John Gerth, of the computer science department at Stanford, sent a link to a powerful illustration, by Latoya Egwuekwe, of the spreading effects of unemployment across the country during this recession. The animated version is here, and a sample frame, showing conditions back in the palmy days, looks like this:
The map shows the rate county-by-county, with the hue darkening as layoffs spread.
I actually mentioned this same map several months ago, but at that time I didn't know the "choropleth" complication. It turns out that, in most familiar terms, this is the concept that "geography does not equal population." When we see a Red State/Blue State electoral college map in a close election, it looks like the country is voting overwhelmingly Republican, but that is because Montana, Wyoming, the Dakotas, etc occupy so much space and contain so few people. For anyone who has forgotten, the hair's-breadth 2000 election, in which the outnumbered-looking "blue" candidate received more popular votes than the dominant-looking "red" one:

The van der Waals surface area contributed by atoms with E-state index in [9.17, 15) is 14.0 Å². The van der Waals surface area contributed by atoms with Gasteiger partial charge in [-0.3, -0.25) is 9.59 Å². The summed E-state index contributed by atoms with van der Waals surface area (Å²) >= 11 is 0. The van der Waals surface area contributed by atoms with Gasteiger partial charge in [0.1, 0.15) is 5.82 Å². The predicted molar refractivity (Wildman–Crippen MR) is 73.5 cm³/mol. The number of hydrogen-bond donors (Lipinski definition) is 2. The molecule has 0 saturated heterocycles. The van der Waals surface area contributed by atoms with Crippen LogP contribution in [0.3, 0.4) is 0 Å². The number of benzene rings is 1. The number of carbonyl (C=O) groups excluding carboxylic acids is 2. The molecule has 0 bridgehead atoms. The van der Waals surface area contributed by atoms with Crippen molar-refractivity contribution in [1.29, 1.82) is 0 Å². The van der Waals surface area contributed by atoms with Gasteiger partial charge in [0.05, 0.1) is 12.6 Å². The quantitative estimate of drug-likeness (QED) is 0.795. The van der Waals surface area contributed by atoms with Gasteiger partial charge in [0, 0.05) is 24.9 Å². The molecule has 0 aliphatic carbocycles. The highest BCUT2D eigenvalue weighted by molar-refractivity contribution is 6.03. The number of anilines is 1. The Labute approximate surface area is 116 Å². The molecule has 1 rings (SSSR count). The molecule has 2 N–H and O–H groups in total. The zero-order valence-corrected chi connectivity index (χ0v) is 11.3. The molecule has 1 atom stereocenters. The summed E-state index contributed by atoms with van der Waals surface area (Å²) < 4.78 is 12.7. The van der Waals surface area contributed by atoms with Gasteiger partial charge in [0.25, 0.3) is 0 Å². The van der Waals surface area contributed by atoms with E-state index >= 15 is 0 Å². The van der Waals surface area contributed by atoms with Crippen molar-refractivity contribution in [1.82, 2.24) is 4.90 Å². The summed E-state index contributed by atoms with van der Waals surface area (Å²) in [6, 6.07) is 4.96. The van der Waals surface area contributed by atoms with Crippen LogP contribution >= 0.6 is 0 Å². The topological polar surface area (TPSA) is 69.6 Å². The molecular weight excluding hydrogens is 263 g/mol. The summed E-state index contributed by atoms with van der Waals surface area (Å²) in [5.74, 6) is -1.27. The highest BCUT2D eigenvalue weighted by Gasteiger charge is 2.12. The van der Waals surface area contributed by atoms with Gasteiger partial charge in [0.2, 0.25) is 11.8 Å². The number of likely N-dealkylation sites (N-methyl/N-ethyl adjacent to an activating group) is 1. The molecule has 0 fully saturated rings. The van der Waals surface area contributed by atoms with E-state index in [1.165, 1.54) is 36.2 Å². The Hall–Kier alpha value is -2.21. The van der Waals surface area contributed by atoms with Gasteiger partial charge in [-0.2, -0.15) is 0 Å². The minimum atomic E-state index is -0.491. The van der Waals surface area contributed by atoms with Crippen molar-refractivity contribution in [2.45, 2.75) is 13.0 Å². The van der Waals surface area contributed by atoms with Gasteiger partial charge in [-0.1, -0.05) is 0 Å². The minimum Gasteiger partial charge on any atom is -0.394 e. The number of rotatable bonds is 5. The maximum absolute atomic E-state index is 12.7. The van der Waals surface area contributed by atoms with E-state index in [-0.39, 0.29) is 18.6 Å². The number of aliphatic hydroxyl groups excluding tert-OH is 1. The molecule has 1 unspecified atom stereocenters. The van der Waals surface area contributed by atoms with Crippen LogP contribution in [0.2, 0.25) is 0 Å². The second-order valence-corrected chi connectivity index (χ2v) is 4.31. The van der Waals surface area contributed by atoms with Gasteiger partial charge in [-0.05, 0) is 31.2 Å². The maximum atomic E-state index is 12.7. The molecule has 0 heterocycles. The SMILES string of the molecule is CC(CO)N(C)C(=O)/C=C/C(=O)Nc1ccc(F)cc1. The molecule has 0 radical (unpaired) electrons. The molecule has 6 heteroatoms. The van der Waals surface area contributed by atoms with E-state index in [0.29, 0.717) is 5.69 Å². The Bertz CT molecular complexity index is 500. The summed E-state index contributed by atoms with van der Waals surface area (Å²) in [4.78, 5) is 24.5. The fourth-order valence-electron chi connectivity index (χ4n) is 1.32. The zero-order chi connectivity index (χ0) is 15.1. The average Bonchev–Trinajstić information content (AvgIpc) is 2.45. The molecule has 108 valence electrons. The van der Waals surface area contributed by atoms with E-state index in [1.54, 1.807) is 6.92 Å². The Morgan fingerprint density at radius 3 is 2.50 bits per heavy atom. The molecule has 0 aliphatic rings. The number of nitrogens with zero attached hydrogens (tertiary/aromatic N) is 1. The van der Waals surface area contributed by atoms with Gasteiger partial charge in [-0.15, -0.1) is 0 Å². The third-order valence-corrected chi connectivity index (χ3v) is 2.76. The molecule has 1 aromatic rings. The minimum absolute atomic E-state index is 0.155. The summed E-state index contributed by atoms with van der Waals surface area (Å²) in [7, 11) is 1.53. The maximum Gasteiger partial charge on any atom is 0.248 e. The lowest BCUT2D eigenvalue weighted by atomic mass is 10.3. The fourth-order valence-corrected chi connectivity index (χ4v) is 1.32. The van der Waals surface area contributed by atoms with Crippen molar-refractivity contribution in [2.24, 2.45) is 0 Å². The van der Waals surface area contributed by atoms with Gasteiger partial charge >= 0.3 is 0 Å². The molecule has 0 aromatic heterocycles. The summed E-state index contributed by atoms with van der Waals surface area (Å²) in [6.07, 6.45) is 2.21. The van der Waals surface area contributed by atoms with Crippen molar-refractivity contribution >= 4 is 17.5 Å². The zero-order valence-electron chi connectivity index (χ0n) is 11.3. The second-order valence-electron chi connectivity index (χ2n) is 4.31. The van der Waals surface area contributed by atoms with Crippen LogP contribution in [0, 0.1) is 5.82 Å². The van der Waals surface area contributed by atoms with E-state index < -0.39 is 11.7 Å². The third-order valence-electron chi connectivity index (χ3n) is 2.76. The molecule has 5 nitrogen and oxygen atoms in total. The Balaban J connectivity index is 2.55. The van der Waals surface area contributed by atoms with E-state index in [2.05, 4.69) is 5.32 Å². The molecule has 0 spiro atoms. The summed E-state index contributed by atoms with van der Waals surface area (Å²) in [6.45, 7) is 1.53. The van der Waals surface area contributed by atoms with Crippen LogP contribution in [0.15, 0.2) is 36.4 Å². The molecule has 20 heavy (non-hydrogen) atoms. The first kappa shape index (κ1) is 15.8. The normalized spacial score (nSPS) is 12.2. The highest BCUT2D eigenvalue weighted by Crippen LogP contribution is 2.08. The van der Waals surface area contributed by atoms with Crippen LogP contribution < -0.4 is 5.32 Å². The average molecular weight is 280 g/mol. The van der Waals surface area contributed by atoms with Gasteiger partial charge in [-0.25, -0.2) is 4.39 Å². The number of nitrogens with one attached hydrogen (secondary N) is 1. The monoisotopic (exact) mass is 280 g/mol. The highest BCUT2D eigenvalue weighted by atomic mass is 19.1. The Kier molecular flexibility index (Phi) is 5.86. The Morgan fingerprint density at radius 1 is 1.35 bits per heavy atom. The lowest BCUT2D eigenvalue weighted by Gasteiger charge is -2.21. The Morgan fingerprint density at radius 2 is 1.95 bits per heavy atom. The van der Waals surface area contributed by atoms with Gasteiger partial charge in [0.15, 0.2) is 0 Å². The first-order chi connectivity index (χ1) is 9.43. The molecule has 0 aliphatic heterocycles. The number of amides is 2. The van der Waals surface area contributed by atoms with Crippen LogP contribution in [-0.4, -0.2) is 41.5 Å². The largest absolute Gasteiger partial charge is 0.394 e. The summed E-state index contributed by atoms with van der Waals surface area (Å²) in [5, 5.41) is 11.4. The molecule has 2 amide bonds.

The problem is greatly reduced, but remains, in county-by-county maps, like this one showing unemployment rates. My original homeland of San Bernardino County, Calif, which runs from just outside Los Angeles to the Nevada and Arizona borders, is bigger than several New England states combined, but most of it is mountain or desert.